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IS E L NIN O NOW A MAN-MAD E PHENOMENON ?

The devastating impact of Hurricane Mitch in Honduras on El Nino blamed

est through logging between 1964 and 1990, Honduras is still con­ tinuing to destroy its native upland forests at the rate of 80,000 hectares each year. The situation is even worse in Nicaragua: there, 150,000 hectares of forest are destroyed each year as a result of commercial timber extraction, the advancing agricultural fron­ tier, slash-and-burn farming and human-lit forest fires. The coun­ try has lost nearly 60 per cent of its forest cover in the last 50 years.

What could be a more obvious prelude to disaster? And were El Nino to become the norm that would play havoc with our systems of agriculture. We would experience torrents of unseasonal rain where before the weather had been dry and catastrophic drought where before we experienced summer monsoons.

El Nino and La Nina i n normal time s Until twenty years ago El Ninos would occur every four to seven years, last for one year, and give way to the opposing climate regime, which as a consequence has been dubbed La Nina. La Ninas therefore follow hard on the heel of El Ninos, but where El Nino brings drought, La Nina brings rain and vice versa. As far as the Pacific Ocean goes, El Nino goes hand in hand with an expanding region of warm waters, while La Nina presents the 'cool' side, with strong upwellings in tropical waters of cold cur­ rents from Antarctica. The more usual climate pattern occurs in the intervals between such oscillations. 'Normal' therefore means monsoon rains over South-east Asia, a rain-drenched Amazon, rains over arid Sahelia in Africa, some dousings of rain over Aus­ tralia and extremes of high pressure over the west coast of South America, south of the Equator. La Nina, as well as a 'normal' Pacific Ocean, bring rich fish harvests to the Peruvian fishermen and account for the mountains of 'guano' — bird manure — that have accumulated because of the gathering of millions of seabirds. In such years, the Trade Winds blow strong and drive the waters of the Pacific Ocean from East to West, so that by the time they have piled up against South-east Asia they have burdened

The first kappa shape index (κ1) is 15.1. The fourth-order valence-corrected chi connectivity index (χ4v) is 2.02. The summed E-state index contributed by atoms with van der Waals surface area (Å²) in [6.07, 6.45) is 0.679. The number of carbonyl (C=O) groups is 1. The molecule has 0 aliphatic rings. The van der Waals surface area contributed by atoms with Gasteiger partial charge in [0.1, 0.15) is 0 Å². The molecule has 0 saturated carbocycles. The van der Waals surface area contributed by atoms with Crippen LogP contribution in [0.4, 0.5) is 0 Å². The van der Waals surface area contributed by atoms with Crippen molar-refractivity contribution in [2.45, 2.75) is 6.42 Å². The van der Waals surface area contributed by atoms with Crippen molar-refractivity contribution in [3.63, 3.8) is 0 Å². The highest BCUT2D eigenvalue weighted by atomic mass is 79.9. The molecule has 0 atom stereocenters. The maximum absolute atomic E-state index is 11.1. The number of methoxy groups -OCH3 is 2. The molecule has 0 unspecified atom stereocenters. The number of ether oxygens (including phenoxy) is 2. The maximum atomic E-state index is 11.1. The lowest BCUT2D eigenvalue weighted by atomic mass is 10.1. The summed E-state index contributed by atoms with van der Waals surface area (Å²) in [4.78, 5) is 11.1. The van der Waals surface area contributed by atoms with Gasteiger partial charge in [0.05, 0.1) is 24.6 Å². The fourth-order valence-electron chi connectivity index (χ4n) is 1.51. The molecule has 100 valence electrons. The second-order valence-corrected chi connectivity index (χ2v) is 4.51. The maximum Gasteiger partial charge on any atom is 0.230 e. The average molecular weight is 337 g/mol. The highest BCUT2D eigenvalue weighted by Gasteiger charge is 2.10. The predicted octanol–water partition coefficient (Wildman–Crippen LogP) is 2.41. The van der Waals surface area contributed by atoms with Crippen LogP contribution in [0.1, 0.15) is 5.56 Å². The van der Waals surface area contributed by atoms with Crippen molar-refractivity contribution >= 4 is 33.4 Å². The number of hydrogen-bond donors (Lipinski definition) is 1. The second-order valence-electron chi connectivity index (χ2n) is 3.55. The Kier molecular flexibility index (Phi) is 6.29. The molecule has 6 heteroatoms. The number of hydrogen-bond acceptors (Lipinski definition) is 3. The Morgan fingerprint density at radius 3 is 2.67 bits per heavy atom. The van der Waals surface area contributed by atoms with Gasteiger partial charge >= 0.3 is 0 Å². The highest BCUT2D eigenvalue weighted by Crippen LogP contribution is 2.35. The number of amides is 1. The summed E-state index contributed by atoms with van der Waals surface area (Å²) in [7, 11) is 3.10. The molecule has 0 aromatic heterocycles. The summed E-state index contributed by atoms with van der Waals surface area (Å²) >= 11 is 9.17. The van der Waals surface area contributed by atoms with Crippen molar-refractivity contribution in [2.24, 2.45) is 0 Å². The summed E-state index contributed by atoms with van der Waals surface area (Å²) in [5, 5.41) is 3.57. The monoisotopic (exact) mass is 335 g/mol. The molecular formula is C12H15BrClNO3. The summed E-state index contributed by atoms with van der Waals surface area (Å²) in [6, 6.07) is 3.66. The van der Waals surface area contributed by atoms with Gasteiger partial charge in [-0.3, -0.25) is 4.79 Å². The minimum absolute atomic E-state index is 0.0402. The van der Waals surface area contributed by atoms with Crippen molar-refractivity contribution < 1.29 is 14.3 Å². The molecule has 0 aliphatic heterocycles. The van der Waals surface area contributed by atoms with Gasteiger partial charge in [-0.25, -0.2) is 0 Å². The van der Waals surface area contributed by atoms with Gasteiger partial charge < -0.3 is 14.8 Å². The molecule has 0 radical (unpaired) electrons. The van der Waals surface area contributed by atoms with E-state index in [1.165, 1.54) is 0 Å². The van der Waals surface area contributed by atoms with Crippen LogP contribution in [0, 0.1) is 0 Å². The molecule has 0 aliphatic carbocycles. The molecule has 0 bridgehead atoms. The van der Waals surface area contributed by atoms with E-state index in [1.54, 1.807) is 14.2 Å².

themselves with massive amounts of water vapour that are released as the air rises up over the opposing air currents pushing up from the Indian Ocean. The movement of water across the Pacific allows the cold waters of the Humboldt Current to surface along the South American coast south of the Equator. Loaded with vital nutrients, the Humboldt Current hosts a profusion of life.

When the normal regime gives way to El Nino, then the Hum­ boldt Current is held down by a thick cap of warm waters. With­ out the nutrients, the rich biological cycle is broken. Without the phytoplankton, the populations of the minute plankton-feeding zooplankton crash, and so on, to the fish and then to the seabirds. The difference is momentous. In a good year, such as in 1970, Peruvian fishermen took 12 million tons of anchovies from the sea. Three years later, an El Nino year, the catch plummeted to less than two million tons.

Causes of violen t El Ninos - global warming? The New Zealand climatologist Ken Trenberth, now at the Nation­ al Center for Atmospheric Research in the United States, was the first to pinpoint the four-to seven-year cycle of El Ninos. He there­ fore sees the sharp change in pattern of El Ninos since the mid-

The Ecologist, Vol. 29, No 2, March/April 1999

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